When I was a teenager, my friends and I broke a few “No Loitering” rules (and got in trouble for it). But as an adult, I need to remind myself that it’s perfectly fine to sit for the sake of sitting — and to do nothing for the sake of doing nothing.
Panic drives us to do some strange things. It drives us to find a way to escape — to flee from — the uncomfortable physical and mental sensations.
Even the tiniest baby steps can keep that dreaded circle of safety from closing in on you.
Here’s what my days have looked like lately: wake up around noon. Wash up, put “real” clothes on (maybe), and immediately regret waking up so late. Thanks, meds.
I present you with this clever little web app for breathing by Twitter user @oatsbarley. You can customize the app’s parameters to speed up or slow down the inhale/exhale indicator to your liking.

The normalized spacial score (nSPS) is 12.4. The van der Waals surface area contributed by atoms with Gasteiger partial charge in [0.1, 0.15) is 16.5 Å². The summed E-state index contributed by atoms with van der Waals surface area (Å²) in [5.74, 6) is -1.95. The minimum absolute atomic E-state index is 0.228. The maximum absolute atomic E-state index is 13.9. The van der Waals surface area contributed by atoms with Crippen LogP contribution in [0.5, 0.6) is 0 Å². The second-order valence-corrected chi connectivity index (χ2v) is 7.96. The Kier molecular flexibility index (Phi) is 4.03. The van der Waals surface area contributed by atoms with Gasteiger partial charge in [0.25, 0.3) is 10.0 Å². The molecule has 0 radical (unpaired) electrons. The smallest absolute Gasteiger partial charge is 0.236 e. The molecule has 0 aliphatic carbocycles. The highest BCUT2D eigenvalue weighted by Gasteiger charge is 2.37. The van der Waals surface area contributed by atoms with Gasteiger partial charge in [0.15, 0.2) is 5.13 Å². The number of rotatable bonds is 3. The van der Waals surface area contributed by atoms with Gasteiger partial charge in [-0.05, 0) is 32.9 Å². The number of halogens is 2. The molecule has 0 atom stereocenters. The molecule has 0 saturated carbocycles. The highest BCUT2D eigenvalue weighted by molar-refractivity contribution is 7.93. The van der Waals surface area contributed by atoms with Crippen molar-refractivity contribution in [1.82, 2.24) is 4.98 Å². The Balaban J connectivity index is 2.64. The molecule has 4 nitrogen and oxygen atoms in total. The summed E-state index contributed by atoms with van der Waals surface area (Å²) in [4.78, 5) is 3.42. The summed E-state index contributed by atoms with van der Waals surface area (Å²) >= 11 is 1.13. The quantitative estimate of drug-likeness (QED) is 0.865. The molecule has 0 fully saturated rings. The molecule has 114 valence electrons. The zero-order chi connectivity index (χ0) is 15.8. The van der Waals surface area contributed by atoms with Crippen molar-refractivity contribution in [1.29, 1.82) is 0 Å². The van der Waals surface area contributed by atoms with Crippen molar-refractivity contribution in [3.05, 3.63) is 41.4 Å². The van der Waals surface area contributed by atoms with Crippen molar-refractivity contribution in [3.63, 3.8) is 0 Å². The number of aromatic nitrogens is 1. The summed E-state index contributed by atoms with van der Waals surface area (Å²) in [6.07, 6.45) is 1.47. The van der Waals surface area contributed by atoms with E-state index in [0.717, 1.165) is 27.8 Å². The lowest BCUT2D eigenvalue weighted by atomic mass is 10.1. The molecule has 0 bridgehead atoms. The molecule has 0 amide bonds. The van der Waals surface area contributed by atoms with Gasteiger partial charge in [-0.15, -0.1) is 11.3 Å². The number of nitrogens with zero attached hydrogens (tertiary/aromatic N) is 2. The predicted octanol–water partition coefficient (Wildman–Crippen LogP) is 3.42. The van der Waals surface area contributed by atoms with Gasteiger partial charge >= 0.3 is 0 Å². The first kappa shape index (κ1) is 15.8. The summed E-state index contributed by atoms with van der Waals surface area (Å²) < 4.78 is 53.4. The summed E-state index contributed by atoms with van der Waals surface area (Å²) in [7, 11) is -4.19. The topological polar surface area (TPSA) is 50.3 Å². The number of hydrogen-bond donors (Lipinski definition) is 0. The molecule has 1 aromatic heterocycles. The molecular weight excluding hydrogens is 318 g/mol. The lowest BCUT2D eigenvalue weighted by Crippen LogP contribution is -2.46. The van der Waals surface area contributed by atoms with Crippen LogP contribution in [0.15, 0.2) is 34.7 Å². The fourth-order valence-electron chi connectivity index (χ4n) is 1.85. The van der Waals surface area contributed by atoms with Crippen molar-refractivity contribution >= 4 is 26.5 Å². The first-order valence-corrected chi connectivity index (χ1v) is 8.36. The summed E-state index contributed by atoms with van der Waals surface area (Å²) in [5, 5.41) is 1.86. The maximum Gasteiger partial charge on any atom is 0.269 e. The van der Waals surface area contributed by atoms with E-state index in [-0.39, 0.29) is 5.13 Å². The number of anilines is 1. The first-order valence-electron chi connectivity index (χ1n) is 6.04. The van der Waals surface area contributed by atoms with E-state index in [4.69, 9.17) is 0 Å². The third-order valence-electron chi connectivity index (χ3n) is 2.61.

There’s dreadful sense of verbal oppression that comes along with the word “should”, and replacing that word with “want” can help to lift the burdensome pressure.
That’s where I gave up. If I couldn’t even check the mail without Xanax, I couldn’t survive day-to-day life with a fetus swimming around in my uterus. Would it drown in my adrenaline?
Is anxiety a monster? Is anxiety a roadblock? Is anxiety a train without brakes? Is anxiety war? The metaphor that you use to describe your anxiety probably tells you something about how you view your anxiety — and your recovery process.
Have an anxiety disorder? Hate being sick? Throw some cold meds into the mix and you might really end up feeling bonkers.
Why overload my body with a medicine that might be just as effective at half strength?